Essex v Lancashire, Chelmsford, 3rd day June 14, 2013

Chapple, Hogg dismantle Essex for 20

Les Smith at Chelmsford

Lancashire 398 (Katich 122, Prince 56) beat Essex 273 (Foster 82, ten Doeschate 77) and 20 (Chapple 5-9, Hogg 4-11) by an innings and 105 runs

Essex were bowled out for 20, registering the lowest score in their history in falling to a heavy, three-day defeat on an astonishing afternoon at Chelmsford. Kyle Hogg and Glen Chapple ripped through them in the space of 14 overs and 68 minutes on a flat pitch, as the procession of batsmen entering and leaving the field became almost bewildering.

It was as if a collective panic possessed Essex, and the sense of shock in the crowd was palpable, reawakening tensions that had threatened to erupt earlier in the season after an innings defeat to Northamptonshire that the coach, Paul Grayson, afterwards described as "shambolic" in issuing a public apology. He may now have to quell further unrest.

"I don't know what to say to be honest because I'm still in a state of shock," Grayson said. "Nothing has been said in the dressing room because now is not the right time but we are all coming in tomorrow for a chat and we'll reflect and analyse then what happened.

"Emotions are running very high at the moment as you can imagine, there's not a lot of singing and dancing going on. As I say, I'm lost for words. It was a good wicket probably one of the best all year that we could have batted on at Chelmsford but 20 all out, it's amazing.''

Although there have been 29 first-class innings that have ended on a lower note, the majority occurred in the days of uncovered pitches. The most recent example in the Championship came exactly 30 years ago, when Essex were the tormentors, bowling out Surrey for 14. Last year, Durham dismissed Durham MCCU for 18, leading to questions about the first-class status of university matches.

Only one batsman, Jaik Mickleburgh, achieved double figures and although three of the wickets were due to errors by batsmen, the rest were the result of dead straight bowling. The whole business was particularly puzzling as Hogg and Chapple had themselves scored 58 and 50 respectively earlier in the day.

"We've been involved in a piece of history," said Hogg, who described the action as "unreal". Chapple, who has been playing for more than 20 years, said: "It's definitely one of the best days of cricket I've had in my career because things just don't happen like that. In terms of it being memorable, it's right up there."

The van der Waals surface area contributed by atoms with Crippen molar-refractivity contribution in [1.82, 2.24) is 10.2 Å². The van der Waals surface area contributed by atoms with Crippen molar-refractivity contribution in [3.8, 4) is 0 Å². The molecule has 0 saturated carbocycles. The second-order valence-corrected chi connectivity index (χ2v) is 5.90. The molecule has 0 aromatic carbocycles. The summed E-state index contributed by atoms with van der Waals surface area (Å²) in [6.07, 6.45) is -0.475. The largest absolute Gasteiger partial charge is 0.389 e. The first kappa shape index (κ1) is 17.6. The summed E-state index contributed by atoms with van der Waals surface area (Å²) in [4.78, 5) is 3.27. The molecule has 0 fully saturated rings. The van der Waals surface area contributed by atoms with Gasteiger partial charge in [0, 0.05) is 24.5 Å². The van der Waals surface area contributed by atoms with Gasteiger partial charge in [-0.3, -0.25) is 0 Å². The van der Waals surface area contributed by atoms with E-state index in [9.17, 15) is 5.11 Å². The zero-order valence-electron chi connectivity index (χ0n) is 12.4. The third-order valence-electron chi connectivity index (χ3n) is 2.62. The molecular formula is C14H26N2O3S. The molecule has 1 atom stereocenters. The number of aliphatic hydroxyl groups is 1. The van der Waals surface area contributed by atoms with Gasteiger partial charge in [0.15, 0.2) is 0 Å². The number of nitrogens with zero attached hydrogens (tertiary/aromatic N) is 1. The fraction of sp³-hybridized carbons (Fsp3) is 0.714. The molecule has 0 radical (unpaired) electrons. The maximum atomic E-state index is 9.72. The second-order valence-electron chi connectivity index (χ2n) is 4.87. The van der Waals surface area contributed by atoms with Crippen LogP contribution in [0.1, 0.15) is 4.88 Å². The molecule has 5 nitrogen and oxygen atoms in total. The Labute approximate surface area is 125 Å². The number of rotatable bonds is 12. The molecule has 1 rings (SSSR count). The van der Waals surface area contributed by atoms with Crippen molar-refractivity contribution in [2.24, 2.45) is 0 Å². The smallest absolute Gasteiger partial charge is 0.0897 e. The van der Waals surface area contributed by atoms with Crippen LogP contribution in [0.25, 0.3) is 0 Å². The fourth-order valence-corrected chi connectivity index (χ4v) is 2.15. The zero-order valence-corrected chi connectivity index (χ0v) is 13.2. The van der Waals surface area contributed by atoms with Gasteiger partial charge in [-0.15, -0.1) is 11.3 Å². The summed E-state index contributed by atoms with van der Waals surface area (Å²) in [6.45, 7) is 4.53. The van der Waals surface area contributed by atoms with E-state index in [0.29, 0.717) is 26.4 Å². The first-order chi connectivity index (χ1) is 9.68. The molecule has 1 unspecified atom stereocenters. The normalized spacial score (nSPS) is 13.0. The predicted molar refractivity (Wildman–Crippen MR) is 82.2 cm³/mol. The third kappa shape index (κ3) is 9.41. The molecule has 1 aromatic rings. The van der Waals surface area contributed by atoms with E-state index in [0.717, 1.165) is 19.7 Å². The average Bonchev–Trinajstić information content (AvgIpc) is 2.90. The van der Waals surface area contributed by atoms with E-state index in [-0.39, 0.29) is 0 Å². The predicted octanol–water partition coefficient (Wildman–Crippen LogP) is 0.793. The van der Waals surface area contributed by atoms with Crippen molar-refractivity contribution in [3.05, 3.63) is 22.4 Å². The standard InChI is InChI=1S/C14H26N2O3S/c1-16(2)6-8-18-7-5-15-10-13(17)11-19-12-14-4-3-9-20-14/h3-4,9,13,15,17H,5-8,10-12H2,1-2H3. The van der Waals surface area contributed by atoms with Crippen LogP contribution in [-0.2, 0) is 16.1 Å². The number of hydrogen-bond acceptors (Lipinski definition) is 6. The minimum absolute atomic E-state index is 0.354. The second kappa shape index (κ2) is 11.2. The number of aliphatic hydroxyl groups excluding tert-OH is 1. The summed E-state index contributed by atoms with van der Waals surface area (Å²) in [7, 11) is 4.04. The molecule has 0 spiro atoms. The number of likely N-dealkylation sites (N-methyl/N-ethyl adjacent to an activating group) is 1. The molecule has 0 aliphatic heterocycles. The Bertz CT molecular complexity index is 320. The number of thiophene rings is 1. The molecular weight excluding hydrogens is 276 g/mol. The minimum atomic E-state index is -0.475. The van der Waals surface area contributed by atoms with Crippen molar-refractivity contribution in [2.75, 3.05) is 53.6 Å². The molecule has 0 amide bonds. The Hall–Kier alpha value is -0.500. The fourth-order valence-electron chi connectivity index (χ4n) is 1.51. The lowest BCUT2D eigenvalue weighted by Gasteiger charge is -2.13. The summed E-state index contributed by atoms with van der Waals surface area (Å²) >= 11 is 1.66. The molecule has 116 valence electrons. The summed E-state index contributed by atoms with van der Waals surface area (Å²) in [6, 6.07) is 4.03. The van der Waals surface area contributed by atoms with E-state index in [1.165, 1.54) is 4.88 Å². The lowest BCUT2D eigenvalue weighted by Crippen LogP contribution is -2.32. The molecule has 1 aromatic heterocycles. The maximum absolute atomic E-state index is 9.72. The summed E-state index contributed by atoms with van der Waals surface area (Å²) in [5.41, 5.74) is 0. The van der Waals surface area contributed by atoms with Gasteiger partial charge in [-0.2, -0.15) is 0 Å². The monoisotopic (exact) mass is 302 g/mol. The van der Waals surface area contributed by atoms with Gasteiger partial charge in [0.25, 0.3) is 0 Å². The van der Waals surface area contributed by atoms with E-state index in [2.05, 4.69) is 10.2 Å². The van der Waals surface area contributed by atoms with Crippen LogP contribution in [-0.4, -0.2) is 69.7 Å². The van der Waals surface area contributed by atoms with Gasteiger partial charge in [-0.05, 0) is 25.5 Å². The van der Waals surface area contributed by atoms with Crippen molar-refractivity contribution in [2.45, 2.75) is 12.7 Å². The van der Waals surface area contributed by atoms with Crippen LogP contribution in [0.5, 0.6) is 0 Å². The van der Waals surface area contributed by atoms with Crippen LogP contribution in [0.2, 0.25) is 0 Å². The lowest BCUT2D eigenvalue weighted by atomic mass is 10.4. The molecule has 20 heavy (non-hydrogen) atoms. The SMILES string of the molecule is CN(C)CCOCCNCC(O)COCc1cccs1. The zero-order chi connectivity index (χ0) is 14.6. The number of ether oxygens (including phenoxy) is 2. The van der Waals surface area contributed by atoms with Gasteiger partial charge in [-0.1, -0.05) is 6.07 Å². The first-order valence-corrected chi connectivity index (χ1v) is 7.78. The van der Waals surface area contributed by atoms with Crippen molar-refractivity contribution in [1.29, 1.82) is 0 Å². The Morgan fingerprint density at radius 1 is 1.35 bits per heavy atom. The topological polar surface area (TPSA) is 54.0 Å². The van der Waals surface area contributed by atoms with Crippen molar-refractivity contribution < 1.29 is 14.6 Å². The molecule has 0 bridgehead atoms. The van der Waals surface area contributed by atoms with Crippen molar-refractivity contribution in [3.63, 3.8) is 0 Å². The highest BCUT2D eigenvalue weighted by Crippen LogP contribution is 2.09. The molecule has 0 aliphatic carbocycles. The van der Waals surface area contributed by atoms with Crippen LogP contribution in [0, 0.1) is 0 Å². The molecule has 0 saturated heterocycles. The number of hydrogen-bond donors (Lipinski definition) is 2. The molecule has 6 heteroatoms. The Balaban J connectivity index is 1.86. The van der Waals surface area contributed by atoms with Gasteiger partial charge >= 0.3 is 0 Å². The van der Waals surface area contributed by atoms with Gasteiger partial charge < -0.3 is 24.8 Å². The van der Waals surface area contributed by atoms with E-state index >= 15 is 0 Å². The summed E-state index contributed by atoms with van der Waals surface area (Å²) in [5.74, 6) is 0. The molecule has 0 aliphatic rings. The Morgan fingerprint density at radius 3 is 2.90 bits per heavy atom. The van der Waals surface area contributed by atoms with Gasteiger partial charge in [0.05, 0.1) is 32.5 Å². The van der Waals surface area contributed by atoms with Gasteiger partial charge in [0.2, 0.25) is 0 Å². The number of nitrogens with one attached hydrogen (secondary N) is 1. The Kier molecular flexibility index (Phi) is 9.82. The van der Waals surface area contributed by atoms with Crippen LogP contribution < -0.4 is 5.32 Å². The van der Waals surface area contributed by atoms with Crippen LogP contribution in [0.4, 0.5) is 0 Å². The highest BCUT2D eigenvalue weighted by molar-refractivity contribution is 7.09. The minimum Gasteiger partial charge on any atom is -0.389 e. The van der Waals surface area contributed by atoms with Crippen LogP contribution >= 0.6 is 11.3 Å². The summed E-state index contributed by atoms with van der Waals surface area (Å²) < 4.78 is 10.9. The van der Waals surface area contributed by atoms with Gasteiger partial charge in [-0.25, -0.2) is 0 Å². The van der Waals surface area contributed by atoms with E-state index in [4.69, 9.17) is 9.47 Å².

In retrospect it's surprising that it took Lancashire eleven balls to take their first wicket. The first two to fall, both taken by Hogg, were preventable - top-order batsmen playing loose shots. Tom Westley drove to extra cover, where Simon Katich dived forward to hold an excellent catch. Hamish Rutherford played a similar shot and Chapple didn't have to move at mid-off.

The next dismissal was the first three of six lbws in the innings. Owais Shah played across the line to Hogg, then Ryan ten Doeschate was so plum that he walked before the umpire had time to raise his finger, and Chapple had the first of his four. Next Hogg trapped Ben Foakes, and at that stage had figures of 4 for 3.

What Essex needed least in the midst of such carnage was a run out, but that's what they managed to contrive. Mickleburgh called James Foster for a quick single and Chapple, fielding off his own bowling, threw down Foster's stumps. It was turning into pandemonium.

Chapple mopped up the remaining four wickets. He had Graham Napier - Essex's beacon of light in a season fast becoming shrouded in darkness - leg-before first ball, then castled Sajid Mahmood.

Mickleburgh had observed all the mayhem from the non-striker's end, and there was speculation about the lowest score for a batsman carrying his bat until he was ninth out for 10, comfortably the highest score of the innings. The end came one ball later when Chapple rapped Reece Topley on the pads. Six batsmen had failed to score.

In the morning session the Lancashire tail had shown what could be done on this pitch. They resumed seven runs behind with three wickets in hand and looking to Katich to extend his overnight century. He did so, but only by two, and a narrow lead appeared likely.

But there can be few better No. 9s in the County Championship than Hogg, and Chapple can hold a bat as well. Together they put on 69 for the ninth wicket before David Masters knocked back Hogg's middle stump. Even then the scoring wasn't over as Simon Kerrigan joined his captain and helped him add 52 more.

There was no indication of the stunning stuff to come. Lunch was taken late as Lancashire were nine wickets down at 1pm, so the Essex innings began at around 2.20pm. By 3.30pm it was all over.

Essex scored 30 against Yorkshire at Leyton in 1901, their previous lowest score. What's more, this was the lowest-ever total by any team against Lancashire, dipping under the 22 scored by Glamorgan at Liverpool in 1924.